Google is currently expanding its travel booking service to include vacation rentals from a wide variety of third-party companies.

The new feature will allow Google users to book vacation lodging via companies including HomeAway,, Expedia, Rentals United, TripAdvisor, VRBO and more, the company announced last week. The feature is already available on mobile devices and should roll out for desktop users in the next month.

Credit: Google

Users can turn the feature on by applying a “vacation rentals” filter to their searches and, according to Google, should let people book everything from a “cabin in Lake Tahoe” to “a beach house in Sydney.”

“You can narrow your search with price and amenity filters, plus browse photos, read reviews and see rates and availability of the vacation rental property,” Google said in a statement. “When you’re ready to book, click ‘Book’ to complete your transaction on the travel partner’s page.”

Late last year, Google redesigned its hotel “search experience” to streamline the booking process and put more tools in one place. The company began including non-hotel vacation rentals in its search results at that time, but the announcement last week marks an expansion of “the hotel search experience to include a wider assortment of vacation rental properties worldwide,” according to the statement.

Google declined to say specifically what last week’s new additions were, but told Inman in an email that “we are just getting started with expanding our vacation rental inventory, and you will continue to see us add new partners to the program as we move forward.”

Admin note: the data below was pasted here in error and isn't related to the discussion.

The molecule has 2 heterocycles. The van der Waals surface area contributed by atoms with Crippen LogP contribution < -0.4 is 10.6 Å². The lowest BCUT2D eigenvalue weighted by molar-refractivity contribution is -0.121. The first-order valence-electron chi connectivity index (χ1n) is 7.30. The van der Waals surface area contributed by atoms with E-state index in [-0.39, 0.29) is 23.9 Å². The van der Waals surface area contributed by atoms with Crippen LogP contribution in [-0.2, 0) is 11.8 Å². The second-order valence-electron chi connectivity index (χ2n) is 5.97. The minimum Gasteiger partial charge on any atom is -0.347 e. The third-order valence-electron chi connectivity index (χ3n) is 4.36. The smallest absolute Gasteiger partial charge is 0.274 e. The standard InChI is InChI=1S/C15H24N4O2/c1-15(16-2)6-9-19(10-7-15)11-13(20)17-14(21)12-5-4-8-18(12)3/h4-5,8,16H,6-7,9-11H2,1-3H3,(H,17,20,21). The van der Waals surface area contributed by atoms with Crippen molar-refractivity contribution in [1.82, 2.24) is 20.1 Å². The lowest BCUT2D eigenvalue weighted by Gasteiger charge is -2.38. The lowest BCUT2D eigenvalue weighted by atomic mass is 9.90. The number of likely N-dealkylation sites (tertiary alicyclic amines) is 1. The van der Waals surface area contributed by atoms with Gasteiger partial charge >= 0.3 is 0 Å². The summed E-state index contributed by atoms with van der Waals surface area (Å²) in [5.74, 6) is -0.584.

“Our focus is on providing travelers with extensive accommodation options in a fast, effortless process to meet their needs,” Google spokesperson Jennifer Rodstrom said in the email.

Asked about paid partnerships with lodging companies, Rodstrom also said that the results are currently surfacing “organically” and “we have no plans to add promoted spots at this time.”

Google conspicuously did not mention Airbnb in its new announcement last week, and travel news website Skift noted that the company’s listings do not appear to show up in any search results. Skift speculated that Airbnb was omitted because, among other reasons, some of its offerings aren’t aligned with Google’s strategy of focusing on entire properties (a whole cabin, say, or an entire condo, rather than just a bedroom in someone’s otherwise occupied home).

Google did not answer Inman’s inquiry about Airbnb’s omission, with Rodstrom saying instead that “we can’t comment on specific players or partners.”

But either way, Google’s expanding vacation rental services come as competition for travelers’ dollars heats up and more people shun conventional hotels. Perhaps most notably, home-sharing heavyweight Airbnb is expected to go public sometime in the near future, potentially intensifying its clout in the sector. Other companies, such as Vacasa, have also been diversifying their offerings and expanding their reach.

Email Jim Dalrymple II

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